Thursday, February 28, 2013

Gloria Steinem Comes Out: What's Her Next Frontier


(Photo:  Ms. Foundation)

Yes, that’s Gloria Steinem at work at Ms., the feminist magazine she and a dedicated crew (see picture below) founded more than 40 years ago.  Hers was one of the stories featured in Makers: Women Who Make America, the PBS documentary on the last 50 years of the women’s movement that aired earlier this week.  (If you missed it you can watch it online; here’s the PBS link.)  The New York Times review dubbed Gloria the star.  But now she's off to the next frontier. 


The Early Women's Movement

There were many women who spoke out and fought for women’s equality during that early period.  Gloria was the soft spoken and methodical one who believed "if we just explained it (sexism) to people, that it was so unjust, that surely it would change."  And she continues speaking out today making sure that younger generations of women understand the past so they can build better futures for themselves and the world.  


There are still battles to be fought and won—or in some cases won again. (Currently, there are campaigns to remake abortion illegal and to deny women birth control.)  And, there is a new quiet but insidious “ism” that when combined with sex discrimination denies women their rightful place in the world.  Of course, we're talking about ageism.

Sexism and now Ageism

Gloria, speaking at the last Journalism & Women Symposium (JAWS), told the audience, “I’m 78.  Telling your real age is the new coming out.”  The women who broke down one barrier are ready to take on the next even if they are no longer in their 20s and 30s.  

Ms. Magazine 40th Anniversary Reunion, Photo Courtesy of Mary Kay Blakely
That's the Ms. staff in the photo above at their 40th anniversary party in Manhattan last November.  Gloria is in the front row with Letty Cottin Pogrebin, a Ms. founding editor, (one in from the rightwho was also featured in Makers along with her daughter and husband.  Mary Kay Blakely, who we wrote about in a Second Life Profile last May, is in the top row on the right end.)


How many of us are timid about revealing our age?  Does that reticence suggest denial and a fear of being disregarded?  If we don’t own our age, does that in some way contribute to the ongoing discrediting of older people?   How can we in our second lives change the defeating and demoralizing myths about chronological age?  Here's a quote from another iconic magazine (Vogue) editor, Diana Vreeland, “I shall die very young…70, 80, or 90.  But I shall die very young.”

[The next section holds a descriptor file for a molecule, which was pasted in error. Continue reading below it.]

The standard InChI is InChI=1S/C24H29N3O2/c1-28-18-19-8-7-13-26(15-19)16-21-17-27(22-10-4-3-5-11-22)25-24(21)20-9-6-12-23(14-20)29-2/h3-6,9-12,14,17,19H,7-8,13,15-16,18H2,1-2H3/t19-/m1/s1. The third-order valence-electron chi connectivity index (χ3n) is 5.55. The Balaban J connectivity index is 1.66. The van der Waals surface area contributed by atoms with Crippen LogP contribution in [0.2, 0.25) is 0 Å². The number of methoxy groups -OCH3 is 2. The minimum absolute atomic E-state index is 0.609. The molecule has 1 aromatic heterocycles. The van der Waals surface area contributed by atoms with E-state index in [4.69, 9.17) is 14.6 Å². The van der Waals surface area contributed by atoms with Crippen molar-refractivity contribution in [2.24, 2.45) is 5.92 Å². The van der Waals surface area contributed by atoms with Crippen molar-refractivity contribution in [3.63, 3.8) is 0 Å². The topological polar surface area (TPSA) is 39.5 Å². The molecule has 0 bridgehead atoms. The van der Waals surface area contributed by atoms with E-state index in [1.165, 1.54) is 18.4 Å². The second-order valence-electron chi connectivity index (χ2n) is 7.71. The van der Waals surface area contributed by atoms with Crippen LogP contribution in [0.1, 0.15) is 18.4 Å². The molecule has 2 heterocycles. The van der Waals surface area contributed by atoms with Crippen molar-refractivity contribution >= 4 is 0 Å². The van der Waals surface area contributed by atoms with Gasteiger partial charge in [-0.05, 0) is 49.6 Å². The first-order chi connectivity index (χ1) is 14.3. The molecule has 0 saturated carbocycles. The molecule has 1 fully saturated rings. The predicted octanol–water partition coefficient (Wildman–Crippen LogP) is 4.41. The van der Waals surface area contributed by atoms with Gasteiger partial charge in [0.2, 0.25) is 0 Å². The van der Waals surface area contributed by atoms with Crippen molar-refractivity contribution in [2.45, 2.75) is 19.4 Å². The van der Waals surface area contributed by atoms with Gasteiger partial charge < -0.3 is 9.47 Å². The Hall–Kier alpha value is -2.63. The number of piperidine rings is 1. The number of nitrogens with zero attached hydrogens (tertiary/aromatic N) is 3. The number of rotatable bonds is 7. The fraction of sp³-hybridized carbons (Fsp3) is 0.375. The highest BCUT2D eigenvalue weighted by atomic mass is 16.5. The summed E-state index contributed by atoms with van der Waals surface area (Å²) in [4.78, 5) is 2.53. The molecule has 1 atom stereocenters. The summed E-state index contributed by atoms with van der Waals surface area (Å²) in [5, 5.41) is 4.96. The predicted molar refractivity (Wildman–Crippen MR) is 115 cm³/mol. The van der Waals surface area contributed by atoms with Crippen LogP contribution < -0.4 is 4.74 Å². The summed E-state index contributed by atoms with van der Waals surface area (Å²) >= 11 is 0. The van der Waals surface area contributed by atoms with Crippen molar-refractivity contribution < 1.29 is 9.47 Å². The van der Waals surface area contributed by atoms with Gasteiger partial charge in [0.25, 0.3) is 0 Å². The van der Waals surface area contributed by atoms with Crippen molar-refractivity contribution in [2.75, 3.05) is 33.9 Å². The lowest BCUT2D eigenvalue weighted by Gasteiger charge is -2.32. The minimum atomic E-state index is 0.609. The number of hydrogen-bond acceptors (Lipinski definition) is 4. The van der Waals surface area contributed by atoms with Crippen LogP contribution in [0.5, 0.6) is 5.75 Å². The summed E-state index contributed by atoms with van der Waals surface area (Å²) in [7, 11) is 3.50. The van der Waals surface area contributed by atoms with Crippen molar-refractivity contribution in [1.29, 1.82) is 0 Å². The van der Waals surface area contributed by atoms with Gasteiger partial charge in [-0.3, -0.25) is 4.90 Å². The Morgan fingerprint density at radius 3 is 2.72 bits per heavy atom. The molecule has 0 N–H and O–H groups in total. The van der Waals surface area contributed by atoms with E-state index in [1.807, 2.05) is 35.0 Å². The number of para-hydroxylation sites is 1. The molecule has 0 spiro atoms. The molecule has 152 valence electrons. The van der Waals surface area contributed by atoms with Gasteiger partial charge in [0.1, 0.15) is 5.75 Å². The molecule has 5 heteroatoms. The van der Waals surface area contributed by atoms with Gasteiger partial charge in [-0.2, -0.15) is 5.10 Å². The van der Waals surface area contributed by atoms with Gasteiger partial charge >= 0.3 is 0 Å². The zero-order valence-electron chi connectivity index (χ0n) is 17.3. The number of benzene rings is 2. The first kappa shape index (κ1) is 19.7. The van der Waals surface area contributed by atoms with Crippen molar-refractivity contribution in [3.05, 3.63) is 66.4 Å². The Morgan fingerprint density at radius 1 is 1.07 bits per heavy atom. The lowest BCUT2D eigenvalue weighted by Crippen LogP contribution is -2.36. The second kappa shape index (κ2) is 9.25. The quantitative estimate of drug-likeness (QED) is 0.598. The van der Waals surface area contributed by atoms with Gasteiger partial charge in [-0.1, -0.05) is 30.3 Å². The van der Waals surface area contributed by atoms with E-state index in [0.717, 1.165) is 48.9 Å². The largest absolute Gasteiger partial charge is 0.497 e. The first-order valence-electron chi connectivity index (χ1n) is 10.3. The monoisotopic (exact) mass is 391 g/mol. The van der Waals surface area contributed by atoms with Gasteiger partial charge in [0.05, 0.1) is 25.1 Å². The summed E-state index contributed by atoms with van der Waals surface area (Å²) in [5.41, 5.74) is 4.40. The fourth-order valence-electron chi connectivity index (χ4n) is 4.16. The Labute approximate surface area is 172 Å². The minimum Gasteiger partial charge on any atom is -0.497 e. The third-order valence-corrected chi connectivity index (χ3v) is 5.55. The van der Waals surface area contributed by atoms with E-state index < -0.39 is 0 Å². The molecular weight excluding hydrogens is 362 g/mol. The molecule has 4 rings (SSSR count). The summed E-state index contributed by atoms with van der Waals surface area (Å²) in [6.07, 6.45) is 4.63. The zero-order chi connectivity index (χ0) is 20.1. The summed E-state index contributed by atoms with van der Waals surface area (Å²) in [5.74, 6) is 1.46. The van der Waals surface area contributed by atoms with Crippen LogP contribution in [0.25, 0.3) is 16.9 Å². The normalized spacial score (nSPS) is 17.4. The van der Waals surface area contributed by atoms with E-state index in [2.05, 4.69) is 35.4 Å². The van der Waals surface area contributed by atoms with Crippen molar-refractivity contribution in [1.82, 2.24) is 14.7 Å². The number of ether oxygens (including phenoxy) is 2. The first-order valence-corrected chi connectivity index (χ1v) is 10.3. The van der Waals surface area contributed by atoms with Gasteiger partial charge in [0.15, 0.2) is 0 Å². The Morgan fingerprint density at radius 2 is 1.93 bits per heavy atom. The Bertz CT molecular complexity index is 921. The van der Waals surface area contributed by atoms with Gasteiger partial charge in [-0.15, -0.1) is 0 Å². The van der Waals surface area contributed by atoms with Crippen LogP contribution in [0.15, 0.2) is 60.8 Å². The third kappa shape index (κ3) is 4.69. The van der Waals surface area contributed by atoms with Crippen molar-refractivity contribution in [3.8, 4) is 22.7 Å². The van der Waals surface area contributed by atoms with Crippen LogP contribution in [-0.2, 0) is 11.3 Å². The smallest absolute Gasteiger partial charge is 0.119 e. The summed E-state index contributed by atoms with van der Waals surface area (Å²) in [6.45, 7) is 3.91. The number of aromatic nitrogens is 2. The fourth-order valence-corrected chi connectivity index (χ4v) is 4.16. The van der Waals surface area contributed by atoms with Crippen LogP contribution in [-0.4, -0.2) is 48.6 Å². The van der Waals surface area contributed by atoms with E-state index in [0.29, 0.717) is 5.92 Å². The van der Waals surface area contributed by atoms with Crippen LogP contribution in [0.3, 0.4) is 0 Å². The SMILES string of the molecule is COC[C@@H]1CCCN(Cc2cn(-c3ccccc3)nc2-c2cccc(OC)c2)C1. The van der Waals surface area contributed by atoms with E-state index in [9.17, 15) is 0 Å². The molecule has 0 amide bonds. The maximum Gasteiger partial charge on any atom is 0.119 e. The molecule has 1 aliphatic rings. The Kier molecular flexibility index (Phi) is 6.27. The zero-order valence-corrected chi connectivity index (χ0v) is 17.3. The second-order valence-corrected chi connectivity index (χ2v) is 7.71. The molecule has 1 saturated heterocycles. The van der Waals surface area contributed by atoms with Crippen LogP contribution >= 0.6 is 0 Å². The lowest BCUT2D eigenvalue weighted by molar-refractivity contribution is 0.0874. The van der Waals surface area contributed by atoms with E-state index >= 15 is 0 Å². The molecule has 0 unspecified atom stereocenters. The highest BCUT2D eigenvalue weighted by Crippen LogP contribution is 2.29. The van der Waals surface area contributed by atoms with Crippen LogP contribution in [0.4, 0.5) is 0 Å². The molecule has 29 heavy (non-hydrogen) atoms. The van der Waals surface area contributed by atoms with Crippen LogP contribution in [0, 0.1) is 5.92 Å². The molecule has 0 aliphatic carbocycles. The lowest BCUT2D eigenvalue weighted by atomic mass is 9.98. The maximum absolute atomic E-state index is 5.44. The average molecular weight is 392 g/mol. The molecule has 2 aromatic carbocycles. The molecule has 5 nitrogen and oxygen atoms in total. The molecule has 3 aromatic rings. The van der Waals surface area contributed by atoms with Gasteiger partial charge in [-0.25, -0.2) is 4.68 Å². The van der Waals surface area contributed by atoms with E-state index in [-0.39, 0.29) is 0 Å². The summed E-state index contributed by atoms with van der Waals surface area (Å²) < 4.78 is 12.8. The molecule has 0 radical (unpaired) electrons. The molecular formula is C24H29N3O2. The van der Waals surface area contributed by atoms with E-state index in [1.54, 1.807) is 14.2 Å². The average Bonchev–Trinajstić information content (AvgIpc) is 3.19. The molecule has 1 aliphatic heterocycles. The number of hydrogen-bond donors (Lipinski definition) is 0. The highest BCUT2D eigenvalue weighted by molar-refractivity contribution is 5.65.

You can hear Gloria Steinem talk about aging at a TEDx Women conference in 2011.  It will make you "happy" about getting older.




9 comments:

  1. This is such an important topic. I never felt I had to hide my age until I was laid off a couple of years ago. Or I should say, I never felt "old" until that happened. But since that time, I have at times felt diminished since that experience. Now that I am not fully employed (though I do have work, hallelujah), I feel that my age is a real barrier when I apply for jobs. I have had a few interviews, thought they went well but never made it to the next step. This has never before been my experience. Yet when I do work with someone on a project, I realize that I have much knowledge, good judgement, and experience to offer.
    This post reminds me that I should be proud of my age, not ashamed. I guess we change the myths by being ourselves: smart, fit, and with it, because we are!

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    1. Ihave always felt that it's more about how everyone else reacts to our age than how we do. But I suppose you are right; if we are forthright and confident about our age, that's the start to dismissing any stigmas. Thanks.

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  2. I just recently re-read Mary Kay Blakely's American Mom for a novel about women's groups that I am writing, googled her and found this site! I am so glad. As I've been reading American Mom - I've been taking notes - to pass along to my daughters-in-law who just became moms and finally had so many - I just ordered them each the book. And YES we need to claim our age. If we are lucky enough to be healthy and have reached "old" then lets revel in being the wise old crones that we are! (Okay, if we can't all revel - at least not hide)

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  3. I have always been upfront about my age. Maybe because it used to elicit a response of something like they thought I was younger. Kind of self-serving I guess.

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    1. My dermatologist who of course knows my real age told me I could easily go for te years younger. I'll take it.!

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  4. now you see the photo and say,"Wow, she is demented because she looks so OLD".

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  5. When you don't have regular employment, you don't share your age. Sad, but true. Stupid but true.

    And this 'ism is worse than the other, exactly because we are older.

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    1. Again it's the reaction of others that keeps me from offering my age. And why should it be important anyway?

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